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avail

[uh-veyl]
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verb (used with object)
  1. to be of use or value to; profit; advantage: All our efforts availed us little in trying to effect a change.
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verb (used without object)
  1. to be of use; have force or efficacy; serve; help: His strength did not avail against the hostile onslaught.
  2. to be of value or profit.
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noun
  1. advantage; use; efficacy; effective use in the achievement of a goal or objective: His belated help will be of little or no avail.
  2. avails, Archaic. profits or proceeds.
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Idioms
  1. avail oneself of, to use to one's advantage: They availed themselves of the opportunity to hear a free concert.
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Origin of avail

1250–1300; Middle English availe, equivalent to a- a-2 + vaile < Old French vail- (stem of valoir) < Latin valēre to be of worth
Related formsa·vail·ing·ly, adverbun·a·vailed, adjective
Dictionary.com Unabridged Based on the Random House Unabridged Dictionary, © Random House, Inc. 2018

Examples from the Web for availed

Historical Examples

  • He was yet speaking when Duncan availed himself of the water.

    The Last of the Mohicans

    James Fenimore Cooper

  • I had learned, and I availed myself of the knowledge, that it was born before its time.

    Calderon The Courtier

    Edward Bulwer-Lytton

  • Mr. Fairbanks saw his opportunity and availed himself of it.

  • Neither of you two could ever be sure when, or if at all, he availed himself of that access.

    The Mystery of Murray Davenport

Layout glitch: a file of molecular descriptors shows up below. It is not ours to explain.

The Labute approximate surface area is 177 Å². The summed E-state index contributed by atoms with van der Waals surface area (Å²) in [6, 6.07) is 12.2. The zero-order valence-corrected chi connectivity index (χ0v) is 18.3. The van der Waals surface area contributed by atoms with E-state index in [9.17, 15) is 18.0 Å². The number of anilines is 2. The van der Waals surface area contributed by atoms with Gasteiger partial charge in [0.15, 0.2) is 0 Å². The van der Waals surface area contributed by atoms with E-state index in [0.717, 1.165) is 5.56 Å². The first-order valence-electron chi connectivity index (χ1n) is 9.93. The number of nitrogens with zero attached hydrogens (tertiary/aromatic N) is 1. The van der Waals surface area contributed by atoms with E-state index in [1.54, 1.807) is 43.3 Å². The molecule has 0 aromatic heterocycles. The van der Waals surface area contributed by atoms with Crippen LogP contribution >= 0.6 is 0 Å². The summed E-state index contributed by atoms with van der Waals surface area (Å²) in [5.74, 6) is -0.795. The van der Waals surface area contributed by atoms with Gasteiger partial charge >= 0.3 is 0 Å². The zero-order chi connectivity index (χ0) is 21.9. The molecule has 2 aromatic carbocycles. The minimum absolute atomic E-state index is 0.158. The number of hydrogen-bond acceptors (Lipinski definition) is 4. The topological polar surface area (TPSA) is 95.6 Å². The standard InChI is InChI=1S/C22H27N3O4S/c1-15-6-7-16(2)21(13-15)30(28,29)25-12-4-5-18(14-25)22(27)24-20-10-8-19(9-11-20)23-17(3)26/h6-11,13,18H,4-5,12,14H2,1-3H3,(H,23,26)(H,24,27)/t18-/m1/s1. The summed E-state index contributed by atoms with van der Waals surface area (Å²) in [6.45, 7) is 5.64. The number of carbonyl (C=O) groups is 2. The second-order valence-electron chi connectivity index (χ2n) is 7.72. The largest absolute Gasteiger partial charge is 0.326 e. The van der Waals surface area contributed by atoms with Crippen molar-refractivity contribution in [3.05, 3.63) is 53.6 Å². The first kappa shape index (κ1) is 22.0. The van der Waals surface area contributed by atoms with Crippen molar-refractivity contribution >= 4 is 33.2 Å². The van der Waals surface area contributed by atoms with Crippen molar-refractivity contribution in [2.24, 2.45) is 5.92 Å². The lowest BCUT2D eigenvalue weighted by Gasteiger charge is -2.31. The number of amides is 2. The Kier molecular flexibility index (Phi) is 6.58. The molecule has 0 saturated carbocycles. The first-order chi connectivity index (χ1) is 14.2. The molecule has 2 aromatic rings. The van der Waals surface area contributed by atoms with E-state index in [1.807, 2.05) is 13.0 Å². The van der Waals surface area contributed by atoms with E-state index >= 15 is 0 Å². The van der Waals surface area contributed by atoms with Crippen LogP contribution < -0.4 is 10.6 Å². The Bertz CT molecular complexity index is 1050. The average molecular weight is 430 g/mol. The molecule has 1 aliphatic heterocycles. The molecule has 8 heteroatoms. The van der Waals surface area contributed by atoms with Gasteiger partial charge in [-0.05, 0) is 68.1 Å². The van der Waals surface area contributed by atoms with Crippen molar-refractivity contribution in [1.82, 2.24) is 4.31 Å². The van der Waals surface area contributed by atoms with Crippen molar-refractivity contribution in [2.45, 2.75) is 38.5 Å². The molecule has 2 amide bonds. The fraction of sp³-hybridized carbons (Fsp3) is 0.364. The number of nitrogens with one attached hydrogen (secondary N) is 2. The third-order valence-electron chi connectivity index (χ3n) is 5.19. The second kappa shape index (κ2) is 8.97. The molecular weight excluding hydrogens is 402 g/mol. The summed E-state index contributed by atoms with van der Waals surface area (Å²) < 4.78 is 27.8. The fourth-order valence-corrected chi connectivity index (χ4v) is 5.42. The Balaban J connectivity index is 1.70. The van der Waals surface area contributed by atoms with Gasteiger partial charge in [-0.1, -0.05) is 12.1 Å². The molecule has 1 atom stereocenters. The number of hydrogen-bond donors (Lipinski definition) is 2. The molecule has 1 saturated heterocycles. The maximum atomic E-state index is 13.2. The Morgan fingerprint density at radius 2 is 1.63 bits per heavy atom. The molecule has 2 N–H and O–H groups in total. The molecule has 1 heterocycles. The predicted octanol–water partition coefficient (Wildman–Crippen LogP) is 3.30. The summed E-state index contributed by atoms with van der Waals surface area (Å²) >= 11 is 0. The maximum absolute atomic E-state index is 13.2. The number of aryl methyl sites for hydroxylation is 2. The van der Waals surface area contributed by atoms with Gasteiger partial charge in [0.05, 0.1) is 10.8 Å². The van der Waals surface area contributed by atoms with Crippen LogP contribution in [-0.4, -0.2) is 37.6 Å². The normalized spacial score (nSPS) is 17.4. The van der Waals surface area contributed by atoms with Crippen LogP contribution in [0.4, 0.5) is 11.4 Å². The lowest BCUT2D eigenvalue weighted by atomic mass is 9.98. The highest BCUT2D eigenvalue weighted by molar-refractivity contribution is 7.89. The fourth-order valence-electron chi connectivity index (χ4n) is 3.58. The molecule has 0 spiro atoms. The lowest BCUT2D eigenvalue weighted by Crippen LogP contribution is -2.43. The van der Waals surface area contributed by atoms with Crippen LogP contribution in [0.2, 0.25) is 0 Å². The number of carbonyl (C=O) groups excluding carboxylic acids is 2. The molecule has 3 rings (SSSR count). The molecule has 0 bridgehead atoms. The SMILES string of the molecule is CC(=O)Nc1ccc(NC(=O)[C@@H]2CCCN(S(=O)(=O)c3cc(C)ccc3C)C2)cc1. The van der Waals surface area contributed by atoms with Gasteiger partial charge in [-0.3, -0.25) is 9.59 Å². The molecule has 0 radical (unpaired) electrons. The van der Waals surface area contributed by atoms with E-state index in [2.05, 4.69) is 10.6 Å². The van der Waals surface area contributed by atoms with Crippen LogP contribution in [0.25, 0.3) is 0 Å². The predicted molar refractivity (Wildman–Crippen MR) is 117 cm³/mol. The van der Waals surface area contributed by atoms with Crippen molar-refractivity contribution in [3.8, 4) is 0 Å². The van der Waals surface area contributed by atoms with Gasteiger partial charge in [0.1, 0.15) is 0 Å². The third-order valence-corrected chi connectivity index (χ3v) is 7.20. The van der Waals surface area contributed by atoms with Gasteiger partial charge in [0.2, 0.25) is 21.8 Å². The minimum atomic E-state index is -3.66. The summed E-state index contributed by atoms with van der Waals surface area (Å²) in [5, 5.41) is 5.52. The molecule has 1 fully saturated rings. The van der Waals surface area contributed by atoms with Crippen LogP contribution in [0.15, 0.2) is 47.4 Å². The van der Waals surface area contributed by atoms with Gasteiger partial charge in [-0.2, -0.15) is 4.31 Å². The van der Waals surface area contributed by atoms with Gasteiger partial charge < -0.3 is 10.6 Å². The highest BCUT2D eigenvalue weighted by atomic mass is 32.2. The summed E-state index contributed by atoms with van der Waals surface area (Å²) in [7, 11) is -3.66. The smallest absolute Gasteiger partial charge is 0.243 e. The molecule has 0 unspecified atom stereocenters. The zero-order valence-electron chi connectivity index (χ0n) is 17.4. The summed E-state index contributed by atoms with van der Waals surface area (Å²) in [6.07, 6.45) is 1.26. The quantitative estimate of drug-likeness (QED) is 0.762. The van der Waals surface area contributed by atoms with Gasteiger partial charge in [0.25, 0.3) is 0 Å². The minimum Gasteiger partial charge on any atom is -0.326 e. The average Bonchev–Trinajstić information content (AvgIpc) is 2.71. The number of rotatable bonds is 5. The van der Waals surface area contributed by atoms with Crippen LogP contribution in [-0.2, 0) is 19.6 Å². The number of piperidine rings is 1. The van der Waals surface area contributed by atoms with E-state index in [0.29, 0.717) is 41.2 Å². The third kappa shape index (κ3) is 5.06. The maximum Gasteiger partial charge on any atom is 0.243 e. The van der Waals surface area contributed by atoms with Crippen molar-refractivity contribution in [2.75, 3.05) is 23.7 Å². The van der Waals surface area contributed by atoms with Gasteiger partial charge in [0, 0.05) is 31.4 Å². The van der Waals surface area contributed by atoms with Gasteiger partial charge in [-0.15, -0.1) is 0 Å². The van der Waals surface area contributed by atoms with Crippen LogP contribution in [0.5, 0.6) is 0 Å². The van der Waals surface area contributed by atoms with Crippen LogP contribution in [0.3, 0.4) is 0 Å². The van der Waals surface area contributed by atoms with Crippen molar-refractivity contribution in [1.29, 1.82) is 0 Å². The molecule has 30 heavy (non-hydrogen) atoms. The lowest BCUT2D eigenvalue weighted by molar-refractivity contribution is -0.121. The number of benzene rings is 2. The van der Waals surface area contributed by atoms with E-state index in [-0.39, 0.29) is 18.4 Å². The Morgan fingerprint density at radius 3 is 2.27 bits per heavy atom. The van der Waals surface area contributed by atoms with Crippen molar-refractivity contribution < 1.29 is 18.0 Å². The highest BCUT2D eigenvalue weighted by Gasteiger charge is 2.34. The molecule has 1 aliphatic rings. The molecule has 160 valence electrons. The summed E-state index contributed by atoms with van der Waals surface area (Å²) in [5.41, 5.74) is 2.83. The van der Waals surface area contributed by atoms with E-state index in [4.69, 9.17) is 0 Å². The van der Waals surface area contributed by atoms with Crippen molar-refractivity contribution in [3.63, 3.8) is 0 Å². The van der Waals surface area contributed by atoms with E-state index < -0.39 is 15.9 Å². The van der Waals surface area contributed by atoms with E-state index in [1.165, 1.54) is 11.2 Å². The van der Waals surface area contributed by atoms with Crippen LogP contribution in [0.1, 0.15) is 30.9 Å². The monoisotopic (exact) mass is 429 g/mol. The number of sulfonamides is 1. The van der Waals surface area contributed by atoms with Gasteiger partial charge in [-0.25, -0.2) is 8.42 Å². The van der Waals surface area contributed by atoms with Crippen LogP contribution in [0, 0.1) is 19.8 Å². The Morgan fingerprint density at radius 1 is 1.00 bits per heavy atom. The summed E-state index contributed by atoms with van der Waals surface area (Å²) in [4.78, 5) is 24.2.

Robert Neilson Stephens

  • That very evening Dr. Carter availed himself of the invitation.


British Dictionary definitions for availed

avail

verb
  1. to be of use, advantage, profit, or assistance (to)
  2. avail oneself of to make use of to one's advantage
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noun
  1. use or advantage (esp in the phrases of no avail, to little avail)
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Derived Formsavailingly, adverb

Word Origin

C13 availen, from vailen, from Old French valoir, from Latin valēre to be strong, prevail
Collins English Dictionary - Complete & Unabridged 2012 Digital Edition © William Collins Sons & Co. Ltd. 1979, 1986 © HarperCollins Publishers 1998, 2000, 2003, 2005, 2006, 2007, 2009, 2012

Word Origin and History for availed

avail

v.

c.1300, availen, apparently a French compound formed in English from Old French a- "to" (see ad-) + vailen "to avail," from vaill-, present stem of valoir "be worth," from Latin valere (see valiant). Related: Availed; availing. As a noun, from c.1400.

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Online Etymology Dictionary, © 2010 Douglas Harper

Idioms and Phrases with availed

avail

In addition to the idiom beginning with avail

also see:

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The American Heritage® Idioms Dictionary Copyright © 2002, 2001, 1995 by Houghton Mifflin Harcourt Publishing Company. Published by Houghton Mifflin Harcourt Publishing Company.